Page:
Even if a decision or action by an agency is itself very important, a particular piece of information supporting it may or may not be "influential."
Information that affects a broad range of parties, with a low-intensity impact, or information that affects a narrow range of parties, with a high intensity impact, likely is not influential.
DOI agencies and offices may designate certain classes of scientific, statistical, or financial information as "influential" or not in the context of their specific programs. DOI agencies and offices will determine whether scientific, statistical, or financial information is influential on a case-by-case basis, using the principles articulated in these guidelines.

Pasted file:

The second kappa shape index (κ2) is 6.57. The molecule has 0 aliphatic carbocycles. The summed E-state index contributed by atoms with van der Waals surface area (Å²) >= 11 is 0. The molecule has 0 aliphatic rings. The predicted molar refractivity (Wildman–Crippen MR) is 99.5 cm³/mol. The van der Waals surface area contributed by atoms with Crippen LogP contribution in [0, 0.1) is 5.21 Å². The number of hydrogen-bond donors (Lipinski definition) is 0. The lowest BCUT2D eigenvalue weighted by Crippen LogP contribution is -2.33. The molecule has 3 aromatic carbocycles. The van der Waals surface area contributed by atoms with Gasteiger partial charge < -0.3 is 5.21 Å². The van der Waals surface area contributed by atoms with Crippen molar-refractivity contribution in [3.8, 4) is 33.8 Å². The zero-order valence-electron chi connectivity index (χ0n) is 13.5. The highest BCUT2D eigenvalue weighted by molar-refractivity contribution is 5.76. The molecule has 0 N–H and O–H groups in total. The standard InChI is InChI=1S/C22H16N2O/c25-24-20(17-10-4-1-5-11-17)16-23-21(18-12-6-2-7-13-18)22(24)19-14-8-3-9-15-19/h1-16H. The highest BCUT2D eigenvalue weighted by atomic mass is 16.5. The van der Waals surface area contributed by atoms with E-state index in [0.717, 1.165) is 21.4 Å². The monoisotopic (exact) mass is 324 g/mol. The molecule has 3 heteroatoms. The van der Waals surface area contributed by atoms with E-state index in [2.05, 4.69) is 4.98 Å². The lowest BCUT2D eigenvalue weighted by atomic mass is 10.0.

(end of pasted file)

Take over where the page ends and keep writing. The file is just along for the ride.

A scientific assessment is considered "highly influential" if the dissemination could be “highly influential” if it meets one of these criteria
One of the ways information can exert economic impact is through the costs or benefits of a regulation based on the disseminated information. The qualitative aspect of this definition may be most useful in cases where it is difficult for an agency to predict the potential economic effect of dissemination. In the context of this Bulletin, it may be either the approach used in the assessment or the interpretation of the information itself that is novel or precedent-setting. Peer review can be valuable in establishing the bounds of the scientific debate when methods or interpretations are a source of controversy among interested parties.